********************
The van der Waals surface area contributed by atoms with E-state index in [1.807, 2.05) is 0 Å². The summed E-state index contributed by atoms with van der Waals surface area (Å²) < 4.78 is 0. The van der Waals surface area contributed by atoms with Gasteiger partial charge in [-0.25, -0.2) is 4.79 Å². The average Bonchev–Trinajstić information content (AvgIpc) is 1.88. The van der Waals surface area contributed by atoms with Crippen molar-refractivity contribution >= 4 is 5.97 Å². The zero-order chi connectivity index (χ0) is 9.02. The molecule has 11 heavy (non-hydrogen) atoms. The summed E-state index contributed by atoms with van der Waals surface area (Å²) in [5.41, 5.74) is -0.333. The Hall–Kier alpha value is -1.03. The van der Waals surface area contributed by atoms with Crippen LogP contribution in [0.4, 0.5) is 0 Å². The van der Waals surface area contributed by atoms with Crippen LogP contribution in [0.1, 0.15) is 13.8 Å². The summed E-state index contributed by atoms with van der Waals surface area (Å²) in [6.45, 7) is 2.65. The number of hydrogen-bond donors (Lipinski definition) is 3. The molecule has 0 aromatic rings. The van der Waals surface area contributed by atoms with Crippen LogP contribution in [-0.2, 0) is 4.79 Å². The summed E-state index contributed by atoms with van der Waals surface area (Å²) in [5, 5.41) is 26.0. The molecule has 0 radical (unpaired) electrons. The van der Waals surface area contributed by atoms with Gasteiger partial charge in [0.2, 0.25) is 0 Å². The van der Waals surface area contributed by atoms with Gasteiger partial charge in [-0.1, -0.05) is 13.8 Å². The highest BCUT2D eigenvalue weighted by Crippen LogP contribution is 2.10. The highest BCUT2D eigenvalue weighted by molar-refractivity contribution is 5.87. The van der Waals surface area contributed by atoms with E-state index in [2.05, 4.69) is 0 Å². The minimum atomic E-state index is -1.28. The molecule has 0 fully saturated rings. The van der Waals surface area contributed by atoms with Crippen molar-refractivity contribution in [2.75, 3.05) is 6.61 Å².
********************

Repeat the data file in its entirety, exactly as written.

The van der Waals surface area contributed by atoms with E-state index in [1.807, 2.05) is 0 Å². The summed E-state index contributed by atoms with van der Waals surface area (Å²) < 4.78 is 0. The van der Waals surface area contributed by atoms with Gasteiger partial charge in [-0.25, -0.2) is 4.79 Å². The average Bonchev–Trinajstić information content (AvgIpc) is 1.88. The van der Waals surface area contributed by atoms with Crippen molar-refractivity contribution >= 4 is 5.97 Å². The zero-order chi connectivity index (χ0) is 9.02. The molecule has 11 heavy (non-hydrogen) atoms. The summed E-state index contributed by atoms with van der Waals surface area (Å²) in [5.41, 5.74) is -0.333. The Hall–Kier alpha value is -1.03. The van der Waals surface area contributed by atoms with Crippen LogP contribution in [0.4, 0.5) is 0 Å². The van der Waals surface area contributed by atoms with Crippen LogP contribution in [0.1, 0.15) is 13.8 Å². The summed E-state index contributed by atoms with van der Waals surface area (Å²) in [6.45, 7) is 2.65. The number of hydrogen-bond donors (Lipinski definition) is 3. The molecule has 0 aromatic rings. The van der Waals surface area contributed by atoms with Crippen LogP contribution in [-0.2, 0) is 4.79 Å². The summed E-state index contributed by atoms with van der Waals surface area (Å²) in [5, 5.41) is 26.0. The molecule has 0 radical (unpaired) electrons. The van der Waals surface area contributed by atoms with Gasteiger partial charge in [0.2, 0.25) is 0 Å². The van der Waals surface area contributed by atoms with Gasteiger partial charge in [-0.1, -0.05) is 13.8 Å². The highest BCUT2D eigenvalue weighted by Crippen LogP contribution is 2.10. The highest BCUT2D eigenvalue weighted by molar-refractivity contribution is 5.87. The van der Waals surface area contributed by atoms with E-state index in [2.05, 4.69) is 0 Å². The minimum atomic E-state index is -1.28. The molecule has 0 fully saturated rings. The van der Waals surface area contributed by atoms with Crippen molar-refractivity contribution in [2.75, 3.05) is 6.61 Å².